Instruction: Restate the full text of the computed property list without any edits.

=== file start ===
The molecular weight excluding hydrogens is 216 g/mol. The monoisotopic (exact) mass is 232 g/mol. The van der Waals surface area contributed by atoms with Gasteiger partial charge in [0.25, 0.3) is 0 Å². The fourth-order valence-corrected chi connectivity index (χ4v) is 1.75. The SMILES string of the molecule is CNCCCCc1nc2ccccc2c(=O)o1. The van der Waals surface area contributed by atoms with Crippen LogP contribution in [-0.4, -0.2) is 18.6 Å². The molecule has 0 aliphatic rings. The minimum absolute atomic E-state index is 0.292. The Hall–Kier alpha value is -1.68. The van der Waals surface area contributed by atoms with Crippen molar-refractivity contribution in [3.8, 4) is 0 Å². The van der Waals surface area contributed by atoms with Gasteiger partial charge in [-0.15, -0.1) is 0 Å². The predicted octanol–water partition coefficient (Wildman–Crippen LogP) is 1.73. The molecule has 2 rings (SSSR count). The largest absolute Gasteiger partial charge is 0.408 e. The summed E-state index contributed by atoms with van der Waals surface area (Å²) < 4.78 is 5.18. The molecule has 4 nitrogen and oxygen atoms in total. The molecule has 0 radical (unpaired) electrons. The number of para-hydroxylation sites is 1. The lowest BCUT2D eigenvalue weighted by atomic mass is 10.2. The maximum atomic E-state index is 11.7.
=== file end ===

The molecular weight excluding hydrogens is 216 g/mol. The monoisotopic (exact) mass is 232 g/mol. The van der Waals surface area contributed by atoms with Gasteiger partial charge in [0.25, 0.3) is 0 Å². The fourth-order valence-corrected chi connectivity index (χ4v) is 1.75. The SMILES string of the molecule is CNCCCCc1nc2ccccc2c(=O)o1. The van der Waals surface area contributed by atoms with Crippen LogP contribution in [-0.4, -0.2) is 18.6 Å². The molecule has 0 aliphatic rings. The minimum absolute atomic E-state index is 0.292. The Hall–Kier alpha value is -1.68. The van der Waals surface area contributed by atoms with Crippen molar-refractivity contribution in [3.8, 4) is 0 Å². The van der Waals surface area contributed by atoms with Gasteiger partial charge in [-0.15, -0.1) is 0 Å². The predicted octanol–water partition coefficient (Wildman–Crippen LogP) is 1.73. The molecule has 2 rings (SSSR count). The largest absolute Gasteiger partial charge is 0.408 e. The summed E-state index contributed by atoms with van der Waals surface area (Å²) < 4.78 is 5.18. The molecule has 4 nitrogen and oxygen atoms in total. The molecule has 0 radical (unpaired) electrons. The number of para-hydroxylation sites is 1. The lowest BCUT2D eigenvalue weighted by atomic mass is 10.2. The maximum atomic E-state index is 11.7.